The marketplace stalled in the face of snowstorms in the East, but Ice Cube slid into the weekend top spot. The actor and producer's first family vehicle Are We There Yet? scored the and his third biggest opening after the two Barbershop movies.
Are We There Yet? packed $18.6 million at 2,709 theaters, beating industry projections that it wouldn't be No. 1. The $32 million comedy played across the board demographically, according to distributor Sony's exit polling. Two-thirds of moviegoers were families, 57% were female, while, ethnically, the audience was 43% white, 26% black and 18% Hispanic. The movie did well with kids as 91% rated it either "excellent" or "very good."
Co-producing through his Cube Vision production company, which kicked off theatrically in January 2000 with Next Friday, Ice Cube aggressively promoted Are We There Yet?, including a nine-market cross country tour. Next up from Cube Vision is the Barbershop spin-off Beauty Shop with Queen Latifah on Mar. 30.
Are We There Yet?, in which Ice Cube must deal with his girlfriend's mischievous offspring on a road trip, offered similar slapstick appeal as such previous family hits as Snow Dogs, Daddy Day Care and Cheaper by the Dozen. The genre of unlikely men handling unruly children or animals is a consistent box office draw, and will be a recurring theme this year. Next up, audiences will see Vin Diesel as a suburban commando in The Pacifier on Mar. 4, and Martin Lawrence will try to coach kids' basketball in Rebound on April 8.
Action remake Assault on Precinct 13 locked up a soft $6.5 million at 2,297 venues over the weekend for an $8.0 million total since opening on Wednesday. Such pictures about a group under siege are often better accepted when they have horror, sci-fi or less mundane trappings, and, outside of Training Day, movies about corrupt cops haven't been bankable in recent years. Assault's ads stressed that star Ethan Hawke's character was a "burnt-out cop," a description not befitting his youthful persona and less dramatic than his fresh, innocent cop in Training Day.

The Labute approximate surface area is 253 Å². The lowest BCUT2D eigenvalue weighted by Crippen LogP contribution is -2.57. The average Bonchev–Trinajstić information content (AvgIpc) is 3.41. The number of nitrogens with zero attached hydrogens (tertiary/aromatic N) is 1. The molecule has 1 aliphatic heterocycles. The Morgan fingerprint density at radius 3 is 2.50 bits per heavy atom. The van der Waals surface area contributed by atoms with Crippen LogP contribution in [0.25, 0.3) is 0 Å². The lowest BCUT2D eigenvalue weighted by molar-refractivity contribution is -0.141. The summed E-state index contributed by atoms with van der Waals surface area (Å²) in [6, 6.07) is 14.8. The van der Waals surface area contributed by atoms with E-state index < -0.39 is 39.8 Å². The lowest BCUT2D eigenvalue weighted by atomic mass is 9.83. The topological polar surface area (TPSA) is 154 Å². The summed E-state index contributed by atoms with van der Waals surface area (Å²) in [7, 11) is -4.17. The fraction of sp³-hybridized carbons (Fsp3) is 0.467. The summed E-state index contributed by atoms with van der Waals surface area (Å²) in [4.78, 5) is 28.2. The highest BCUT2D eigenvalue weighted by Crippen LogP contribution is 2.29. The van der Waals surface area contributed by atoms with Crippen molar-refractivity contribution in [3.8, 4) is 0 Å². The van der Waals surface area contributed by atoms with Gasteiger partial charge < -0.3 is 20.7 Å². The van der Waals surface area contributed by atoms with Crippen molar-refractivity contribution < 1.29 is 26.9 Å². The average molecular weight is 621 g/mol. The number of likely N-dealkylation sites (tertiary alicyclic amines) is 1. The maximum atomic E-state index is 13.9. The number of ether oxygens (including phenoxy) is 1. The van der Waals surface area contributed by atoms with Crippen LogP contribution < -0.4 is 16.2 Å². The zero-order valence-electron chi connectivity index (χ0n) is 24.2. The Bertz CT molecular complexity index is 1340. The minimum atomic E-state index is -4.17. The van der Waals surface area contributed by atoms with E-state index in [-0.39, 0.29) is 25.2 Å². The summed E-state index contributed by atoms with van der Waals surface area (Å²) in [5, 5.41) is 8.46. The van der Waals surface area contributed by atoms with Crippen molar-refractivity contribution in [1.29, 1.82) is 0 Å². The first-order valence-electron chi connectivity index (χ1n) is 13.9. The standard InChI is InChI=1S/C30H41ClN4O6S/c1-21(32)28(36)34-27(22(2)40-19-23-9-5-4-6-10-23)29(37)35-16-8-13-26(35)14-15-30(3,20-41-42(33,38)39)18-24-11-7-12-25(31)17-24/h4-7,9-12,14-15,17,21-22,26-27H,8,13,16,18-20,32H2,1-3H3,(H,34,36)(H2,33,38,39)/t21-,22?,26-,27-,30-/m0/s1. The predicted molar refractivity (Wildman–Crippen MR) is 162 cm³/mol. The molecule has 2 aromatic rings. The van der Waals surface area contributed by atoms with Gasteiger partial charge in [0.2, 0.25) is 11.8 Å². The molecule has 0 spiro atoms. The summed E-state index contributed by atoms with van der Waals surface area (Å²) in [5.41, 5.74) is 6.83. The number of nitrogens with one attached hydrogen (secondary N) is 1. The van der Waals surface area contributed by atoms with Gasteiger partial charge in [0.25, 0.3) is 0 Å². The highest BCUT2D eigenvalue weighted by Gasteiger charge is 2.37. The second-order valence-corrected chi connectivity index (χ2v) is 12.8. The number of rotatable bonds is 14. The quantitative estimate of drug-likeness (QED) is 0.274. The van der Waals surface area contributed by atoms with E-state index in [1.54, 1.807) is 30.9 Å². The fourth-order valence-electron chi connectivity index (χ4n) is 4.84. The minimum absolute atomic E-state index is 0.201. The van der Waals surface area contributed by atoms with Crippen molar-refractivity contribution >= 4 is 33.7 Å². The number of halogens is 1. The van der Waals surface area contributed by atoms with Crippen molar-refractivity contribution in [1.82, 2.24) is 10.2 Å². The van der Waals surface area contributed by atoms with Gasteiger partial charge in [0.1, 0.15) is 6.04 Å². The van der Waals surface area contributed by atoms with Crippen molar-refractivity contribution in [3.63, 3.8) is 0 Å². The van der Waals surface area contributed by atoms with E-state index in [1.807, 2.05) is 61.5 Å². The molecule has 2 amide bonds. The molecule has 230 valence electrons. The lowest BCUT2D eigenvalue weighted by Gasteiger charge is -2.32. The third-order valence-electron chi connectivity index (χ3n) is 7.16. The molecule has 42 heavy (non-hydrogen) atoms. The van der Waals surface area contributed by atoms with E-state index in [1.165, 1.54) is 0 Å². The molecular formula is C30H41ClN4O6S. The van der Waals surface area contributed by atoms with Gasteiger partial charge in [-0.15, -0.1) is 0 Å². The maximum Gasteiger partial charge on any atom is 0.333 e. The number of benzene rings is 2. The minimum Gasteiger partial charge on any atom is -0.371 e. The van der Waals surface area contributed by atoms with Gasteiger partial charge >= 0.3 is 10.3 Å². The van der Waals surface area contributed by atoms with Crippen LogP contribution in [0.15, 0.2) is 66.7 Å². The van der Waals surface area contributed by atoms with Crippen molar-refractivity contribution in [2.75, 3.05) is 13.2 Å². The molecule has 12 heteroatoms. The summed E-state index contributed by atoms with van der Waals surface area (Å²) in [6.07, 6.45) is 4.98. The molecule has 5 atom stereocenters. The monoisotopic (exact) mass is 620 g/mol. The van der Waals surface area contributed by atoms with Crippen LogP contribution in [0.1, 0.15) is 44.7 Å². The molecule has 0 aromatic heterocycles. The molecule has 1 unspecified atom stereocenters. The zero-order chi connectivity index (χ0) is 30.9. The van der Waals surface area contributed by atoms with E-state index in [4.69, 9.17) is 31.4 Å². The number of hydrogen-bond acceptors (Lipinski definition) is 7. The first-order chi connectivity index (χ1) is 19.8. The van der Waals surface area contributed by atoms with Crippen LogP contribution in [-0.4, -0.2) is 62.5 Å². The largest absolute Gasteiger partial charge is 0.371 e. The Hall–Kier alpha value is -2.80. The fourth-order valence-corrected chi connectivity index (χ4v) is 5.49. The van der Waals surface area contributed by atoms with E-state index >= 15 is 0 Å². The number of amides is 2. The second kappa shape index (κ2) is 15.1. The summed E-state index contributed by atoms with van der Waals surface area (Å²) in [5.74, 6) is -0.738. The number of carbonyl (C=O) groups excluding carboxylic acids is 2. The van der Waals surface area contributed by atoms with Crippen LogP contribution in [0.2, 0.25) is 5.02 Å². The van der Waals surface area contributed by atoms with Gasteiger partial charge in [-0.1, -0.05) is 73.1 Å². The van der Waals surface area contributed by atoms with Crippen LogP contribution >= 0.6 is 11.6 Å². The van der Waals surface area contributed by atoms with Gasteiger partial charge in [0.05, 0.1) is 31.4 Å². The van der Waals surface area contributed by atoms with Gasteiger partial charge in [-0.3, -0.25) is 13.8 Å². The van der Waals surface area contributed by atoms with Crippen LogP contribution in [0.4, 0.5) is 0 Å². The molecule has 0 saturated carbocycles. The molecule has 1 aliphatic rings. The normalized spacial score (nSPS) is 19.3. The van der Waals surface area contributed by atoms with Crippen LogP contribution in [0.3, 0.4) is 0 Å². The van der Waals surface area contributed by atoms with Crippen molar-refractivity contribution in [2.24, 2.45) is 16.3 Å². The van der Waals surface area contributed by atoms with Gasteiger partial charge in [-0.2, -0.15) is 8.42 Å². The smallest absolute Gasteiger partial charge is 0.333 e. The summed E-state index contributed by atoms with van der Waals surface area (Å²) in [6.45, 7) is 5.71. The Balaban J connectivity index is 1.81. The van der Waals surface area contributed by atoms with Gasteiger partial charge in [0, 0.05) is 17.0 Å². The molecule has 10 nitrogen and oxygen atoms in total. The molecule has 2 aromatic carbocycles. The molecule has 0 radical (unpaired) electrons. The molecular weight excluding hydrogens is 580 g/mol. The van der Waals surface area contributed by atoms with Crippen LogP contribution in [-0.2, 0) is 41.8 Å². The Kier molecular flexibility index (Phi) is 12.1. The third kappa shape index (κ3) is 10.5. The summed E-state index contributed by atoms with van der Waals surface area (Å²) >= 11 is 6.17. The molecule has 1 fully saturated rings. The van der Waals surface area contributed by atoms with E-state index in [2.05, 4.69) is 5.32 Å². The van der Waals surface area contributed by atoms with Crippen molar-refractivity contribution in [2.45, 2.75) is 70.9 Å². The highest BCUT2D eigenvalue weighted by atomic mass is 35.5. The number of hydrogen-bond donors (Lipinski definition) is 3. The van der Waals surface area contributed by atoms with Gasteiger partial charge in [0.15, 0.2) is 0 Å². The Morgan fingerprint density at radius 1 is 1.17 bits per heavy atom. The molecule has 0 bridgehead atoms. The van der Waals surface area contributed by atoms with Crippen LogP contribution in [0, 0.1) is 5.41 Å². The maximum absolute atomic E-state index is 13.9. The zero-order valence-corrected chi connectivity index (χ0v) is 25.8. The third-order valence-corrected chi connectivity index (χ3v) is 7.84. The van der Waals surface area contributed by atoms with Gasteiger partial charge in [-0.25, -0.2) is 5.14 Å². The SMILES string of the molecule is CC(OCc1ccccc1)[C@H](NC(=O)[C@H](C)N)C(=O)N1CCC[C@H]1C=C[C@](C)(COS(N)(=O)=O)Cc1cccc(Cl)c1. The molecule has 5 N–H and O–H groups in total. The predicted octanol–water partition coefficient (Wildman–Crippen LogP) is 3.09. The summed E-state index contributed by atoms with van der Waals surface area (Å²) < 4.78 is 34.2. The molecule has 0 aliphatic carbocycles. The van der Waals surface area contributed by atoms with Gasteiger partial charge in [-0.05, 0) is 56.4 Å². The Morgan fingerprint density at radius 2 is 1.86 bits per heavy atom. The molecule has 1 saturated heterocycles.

On the eve of the Jan. 25 announcement of the Academy Award nominations, Sideways expanded into national release, wafting from 370 locations last week to 699 this weekend. As a result, business rose 32% to $2.9 million, or $4,080 per site—down 30% from last weekend's average. After 94 days, the $16 million comedy has earned $32.1 million. Distributor Fox Searchlight will widen it to 1,700 theaters on Jan. 28, the same day Oscar competitor Million Dollar Baby jumps to about 1,900.
"Based on spot-checking of theaters, I think we lost at least half a million dollars [from Sideways] because of the weather," Fox Searchlight's head of distribution Steve Gilula told Box Office Mojo, noting that many theaters in the hard hit East closed on Saturday.
In general, holdovers dropped more precipitously than expected, and the storm appears to be the main culprit. Coach Carter, despite being a crowd pleaser, tumbled 56% to $10.5 million for $42.8 million in 10 days. In Good Company slipped 44% to $8.0 million, despite increasing from 1,566 theaters to 1,963. Meet the Fockers had, by far, its worst decline yet (50%), and Elektra plummeted 69%—second only to Hulk's 70% among Marvel Comics' steepest second weekend stumbles.
On the post-Martin Luther King, Jr. frame last year, the average fall for non-expanding movies in the top 12 was 34%—this year it was 48%.